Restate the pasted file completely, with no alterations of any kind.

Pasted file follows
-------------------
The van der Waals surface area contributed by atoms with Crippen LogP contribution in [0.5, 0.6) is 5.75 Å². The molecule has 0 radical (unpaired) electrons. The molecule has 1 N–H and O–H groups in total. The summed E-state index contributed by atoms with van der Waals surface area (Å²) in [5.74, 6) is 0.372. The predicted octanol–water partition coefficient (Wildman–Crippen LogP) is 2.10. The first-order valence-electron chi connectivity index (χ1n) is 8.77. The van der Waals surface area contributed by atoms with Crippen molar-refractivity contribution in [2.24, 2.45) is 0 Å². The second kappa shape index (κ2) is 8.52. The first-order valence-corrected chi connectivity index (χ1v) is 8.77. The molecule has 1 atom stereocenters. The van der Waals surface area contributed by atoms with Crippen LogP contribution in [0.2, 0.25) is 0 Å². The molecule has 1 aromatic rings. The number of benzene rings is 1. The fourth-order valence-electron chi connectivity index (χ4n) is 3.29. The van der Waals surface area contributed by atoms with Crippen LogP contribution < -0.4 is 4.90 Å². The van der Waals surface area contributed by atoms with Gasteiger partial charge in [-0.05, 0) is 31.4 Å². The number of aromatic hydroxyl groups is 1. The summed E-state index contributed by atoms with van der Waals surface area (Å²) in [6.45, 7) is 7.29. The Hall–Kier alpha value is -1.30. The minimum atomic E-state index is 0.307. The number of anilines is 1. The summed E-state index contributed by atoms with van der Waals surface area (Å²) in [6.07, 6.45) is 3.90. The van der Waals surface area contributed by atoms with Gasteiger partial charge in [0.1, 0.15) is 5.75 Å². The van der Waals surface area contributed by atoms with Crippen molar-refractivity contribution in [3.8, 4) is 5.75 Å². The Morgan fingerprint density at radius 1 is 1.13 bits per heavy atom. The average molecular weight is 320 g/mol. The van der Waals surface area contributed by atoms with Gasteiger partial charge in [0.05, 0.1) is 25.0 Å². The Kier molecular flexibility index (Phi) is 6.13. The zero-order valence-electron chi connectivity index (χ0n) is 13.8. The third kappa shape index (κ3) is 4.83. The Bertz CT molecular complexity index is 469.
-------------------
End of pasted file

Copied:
The van der Waals surface area contributed by atoms with Crippen LogP contribution in [0.5, 0.6) is 5.75 Å². The molecule has 0 radical (unpaired) electrons. The molecule has 1 N–H and O–H groups in total. The summed E-state index contributed by atoms with van der Waals surface area (Å²) in [5.74, 6) is 0.372. The predicted octanol–water partition coefficient (Wildman–Crippen LogP) is 2.10. The first-order valence-electron chi connectivity index (χ1n) is 8.77. The van der Waals surface area contributed by atoms with Crippen molar-refractivity contribution in [2.24, 2.45) is 0 Å². The second kappa shape index (κ2) is 8.52. The first-order valence-corrected chi connectivity index (χ1v) is 8.77. The molecule has 1 atom stereocenters. The van der Waals surface area contributed by atoms with Crippen LogP contribution in [0.2, 0.25) is 0 Å². The molecule has 1 aromatic rings. The number of benzene rings is 1. The fourth-order valence-electron chi connectivity index (χ4n) is 3.29. The van der Waals surface area contributed by atoms with Crippen LogP contribution < -0.4 is 4.90 Å². The van der Waals surface area contributed by atoms with Gasteiger partial charge in [-0.05, 0) is 31.4 Å². The number of aromatic hydroxyl groups is 1. The summed E-state index contributed by atoms with van der Waals surface area (Å²) in [6.45, 7) is 7.29. The Hall–Kier alpha value is -1.30. The minimum atomic E-state index is 0.307. The number of anilines is 1. The summed E-state index contributed by atoms with van der Waals surface area (Å²) in [6.07, 6.45) is 3.90. The van der Waals surface area contributed by atoms with Gasteiger partial charge in [0.1, 0.15) is 5.75 Å². The van der Waals surface area contributed by atoms with Crippen molar-refractivity contribution in [3.8, 4) is 5.75 Å². The Morgan fingerprint density at radius 1 is 1.13 bits per heavy atom. The average molecular weight is 320 g/mol. The van der Waals surface area contributed by atoms with Gasteiger partial charge in [0.05, 0.1) is 25.0 Å². The Kier molecular flexibility index (Phi) is 6.13. The zero-order valence-electron chi connectivity index (χ0n) is 13.8. The third kappa shape index (κ3) is 4.83. The Bertz CT molecular complexity index is 469.